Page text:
Commercial awareness: The budget’s impact on pensions and the insurance market

The biggest surprise in last week’s budget was the announcement that pensioners would no longer be obliged to buy an annuity.

Many people think of “a pension” as being an income paid to those who have ceased to work. The state pension and some employers’ pension schemes provide just that. However, more commonly a private pension is really just a pot of money saved up over your working life.

Robert Morris
Rob Morris

Because the government wants to encourage people to save for their retirement, pension savings benefit from generous tax reliefs. However, in return for this (and to avoid people falling back on the state pension) accessing pension savings has always been tightly controlled – until now.

Currently, you are obliged to use most of your pension savings to buy an annuity. This means paying your savings to an insurance company, which in return provides you with a regular income until death. However, partly because of low interest rates and increased life expectancies, annuity rates (the amount of income you get for each £1 you pay) have been falling for many years.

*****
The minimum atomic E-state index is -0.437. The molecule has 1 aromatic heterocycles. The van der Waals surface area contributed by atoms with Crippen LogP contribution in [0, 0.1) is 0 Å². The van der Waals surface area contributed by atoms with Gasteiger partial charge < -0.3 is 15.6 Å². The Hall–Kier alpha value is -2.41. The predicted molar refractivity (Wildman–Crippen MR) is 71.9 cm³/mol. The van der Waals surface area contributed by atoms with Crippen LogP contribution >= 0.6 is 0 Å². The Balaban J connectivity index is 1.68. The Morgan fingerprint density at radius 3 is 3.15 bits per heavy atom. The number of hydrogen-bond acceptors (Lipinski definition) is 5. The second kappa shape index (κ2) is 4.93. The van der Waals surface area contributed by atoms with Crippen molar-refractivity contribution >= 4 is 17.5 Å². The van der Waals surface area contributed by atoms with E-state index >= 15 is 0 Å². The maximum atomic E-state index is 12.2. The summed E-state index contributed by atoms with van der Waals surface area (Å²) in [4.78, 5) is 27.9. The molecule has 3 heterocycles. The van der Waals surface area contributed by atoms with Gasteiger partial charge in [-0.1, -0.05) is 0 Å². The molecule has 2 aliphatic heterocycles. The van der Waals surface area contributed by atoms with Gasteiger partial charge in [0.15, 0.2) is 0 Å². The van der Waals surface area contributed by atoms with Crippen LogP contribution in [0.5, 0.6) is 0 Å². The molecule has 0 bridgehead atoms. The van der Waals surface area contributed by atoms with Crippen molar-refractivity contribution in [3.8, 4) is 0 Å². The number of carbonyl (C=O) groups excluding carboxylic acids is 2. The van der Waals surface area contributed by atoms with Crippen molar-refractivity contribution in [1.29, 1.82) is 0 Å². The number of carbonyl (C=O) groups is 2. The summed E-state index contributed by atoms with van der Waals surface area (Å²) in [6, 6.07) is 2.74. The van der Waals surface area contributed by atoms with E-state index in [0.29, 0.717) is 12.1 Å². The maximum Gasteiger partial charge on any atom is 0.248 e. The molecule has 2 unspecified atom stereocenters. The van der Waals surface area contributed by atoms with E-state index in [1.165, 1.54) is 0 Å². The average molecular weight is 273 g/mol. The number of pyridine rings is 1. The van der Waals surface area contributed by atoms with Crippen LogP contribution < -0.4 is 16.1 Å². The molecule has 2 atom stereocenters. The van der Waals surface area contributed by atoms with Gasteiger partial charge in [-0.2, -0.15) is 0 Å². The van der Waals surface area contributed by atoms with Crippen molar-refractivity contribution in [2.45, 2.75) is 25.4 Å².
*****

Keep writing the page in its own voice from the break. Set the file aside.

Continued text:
Last week, the government announced that from April 2015 the obligation to buy an annuity would cease. Instead, people with private pensions will be able to withdraw all of their savings and use them as they see fit.

This surprise change has already had a big impact on the annuity market. Insurance companies have been able to rely on between £12 and £15bn being spent on annuities each year, because pensioners are compelled to buy one.

In Australia, where it is not compulsory to buy an annuity, only 1 in 25 people buy annuities out of choice. This potentially huge reduction in the annuity market initially caused sharp falls in the share prices of annuity providers. Larger insurers (for whom annuities are only a small part of their business) fared better than specialist annuity providers, some of whom lost over 50% of their value virtually overnight.

Insurers will now have to adapt their offerings to pensioners to make them more attractive. Some are predicting that the changes will result in another property boom, as pensioners use their pension savings to pay off their mortgages or invest in other property. Others predict that asset managers will gain from those wanting to invest their pension savings.

Only time will tell, and, who knows, maybe even annuity rates will become more attractive again?

Rob Morris is a partner in the insurance group at RPC.